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Aruba, November 15, 2013 - Are car accidents set to become a thing of the past? Volvo is working to develop a crash-free car by the year 2020, part of a broader push by the world’s automakers – and others – to develop self-driving vehicles.

The company has already developed a braking system that will respond automatically to pedestrians, cyclists and other obstacles in case the driver is distracted. It’s also working on a car that parks itself and cruise control that works in stop-and-go traffic, not just on the highway. The company claims that its cars will contain enough technology to avoid accidents entirely by the end of the decade. So is the auto industry on the cusp of revolutionary change?

It’s not just automakers who think the answer is “yes.” Google is trying its hand at developing a self-driving car too. And since most of the technology found in autonomous vehicles is computer-based, it’s feasible that we could see big software firms teaming up with automakers to jointly create the cars of the future.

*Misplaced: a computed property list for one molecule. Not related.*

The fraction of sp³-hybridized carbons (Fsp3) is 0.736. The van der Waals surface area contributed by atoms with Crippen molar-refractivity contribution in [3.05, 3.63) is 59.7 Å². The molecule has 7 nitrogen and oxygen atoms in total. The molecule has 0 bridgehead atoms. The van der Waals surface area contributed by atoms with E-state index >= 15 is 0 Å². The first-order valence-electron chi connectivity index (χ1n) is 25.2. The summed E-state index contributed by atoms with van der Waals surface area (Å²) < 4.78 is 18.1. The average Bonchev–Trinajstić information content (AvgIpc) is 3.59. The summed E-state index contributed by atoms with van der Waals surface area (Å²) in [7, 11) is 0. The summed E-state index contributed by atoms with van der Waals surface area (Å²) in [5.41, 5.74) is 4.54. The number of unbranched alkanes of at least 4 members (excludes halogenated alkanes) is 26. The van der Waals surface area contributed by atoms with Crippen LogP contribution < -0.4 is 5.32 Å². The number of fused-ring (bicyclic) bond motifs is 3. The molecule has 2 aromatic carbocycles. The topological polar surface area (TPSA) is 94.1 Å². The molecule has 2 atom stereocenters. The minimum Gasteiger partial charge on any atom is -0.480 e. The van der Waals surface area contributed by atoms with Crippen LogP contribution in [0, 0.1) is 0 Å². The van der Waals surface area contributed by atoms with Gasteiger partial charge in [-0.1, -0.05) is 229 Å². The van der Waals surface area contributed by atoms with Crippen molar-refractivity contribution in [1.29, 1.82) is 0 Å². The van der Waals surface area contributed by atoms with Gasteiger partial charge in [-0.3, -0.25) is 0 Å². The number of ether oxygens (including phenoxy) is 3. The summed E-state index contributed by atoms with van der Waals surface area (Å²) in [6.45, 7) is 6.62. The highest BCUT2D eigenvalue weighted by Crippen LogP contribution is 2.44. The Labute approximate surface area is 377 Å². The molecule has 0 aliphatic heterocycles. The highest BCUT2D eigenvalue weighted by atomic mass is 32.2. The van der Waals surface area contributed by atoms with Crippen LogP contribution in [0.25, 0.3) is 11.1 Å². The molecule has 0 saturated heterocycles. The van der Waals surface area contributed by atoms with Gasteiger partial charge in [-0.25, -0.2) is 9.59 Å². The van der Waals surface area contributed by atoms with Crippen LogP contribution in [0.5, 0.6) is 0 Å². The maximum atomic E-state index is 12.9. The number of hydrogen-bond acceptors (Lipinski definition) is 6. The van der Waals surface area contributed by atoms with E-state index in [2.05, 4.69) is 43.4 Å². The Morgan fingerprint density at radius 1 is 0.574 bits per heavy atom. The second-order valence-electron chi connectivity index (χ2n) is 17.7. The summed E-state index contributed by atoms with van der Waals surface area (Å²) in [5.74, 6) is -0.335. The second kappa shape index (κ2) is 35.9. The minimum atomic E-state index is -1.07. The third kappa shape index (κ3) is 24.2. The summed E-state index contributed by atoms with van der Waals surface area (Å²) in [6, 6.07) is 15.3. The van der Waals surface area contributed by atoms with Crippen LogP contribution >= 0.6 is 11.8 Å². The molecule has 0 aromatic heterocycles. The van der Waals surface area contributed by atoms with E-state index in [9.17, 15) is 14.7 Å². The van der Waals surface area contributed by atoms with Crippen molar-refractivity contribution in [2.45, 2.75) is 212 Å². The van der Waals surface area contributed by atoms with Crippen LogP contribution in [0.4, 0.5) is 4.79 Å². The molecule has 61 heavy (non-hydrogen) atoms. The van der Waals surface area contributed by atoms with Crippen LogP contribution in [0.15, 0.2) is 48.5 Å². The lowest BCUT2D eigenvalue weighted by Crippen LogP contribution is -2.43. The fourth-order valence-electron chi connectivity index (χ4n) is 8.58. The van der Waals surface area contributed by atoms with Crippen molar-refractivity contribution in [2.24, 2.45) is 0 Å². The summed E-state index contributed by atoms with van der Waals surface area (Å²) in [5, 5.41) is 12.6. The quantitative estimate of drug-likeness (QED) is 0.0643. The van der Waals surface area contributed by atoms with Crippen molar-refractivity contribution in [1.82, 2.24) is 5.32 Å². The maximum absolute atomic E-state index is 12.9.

But a lot of questions remain unanswered. Nevada, Florida and California have passed laws allowing for the testing of self-driving cars on their roads, but most other jurisdictions still have to figure out how to regulate the new technology.

And while self-driving vehicles are expected to significantly reduce accidents, some critics worry about what would happen if the complex web of software that controls these cars were to fail. Finally, the question remains whether drivers are ready to give up control to a computer and put their feet up on the dashboard.

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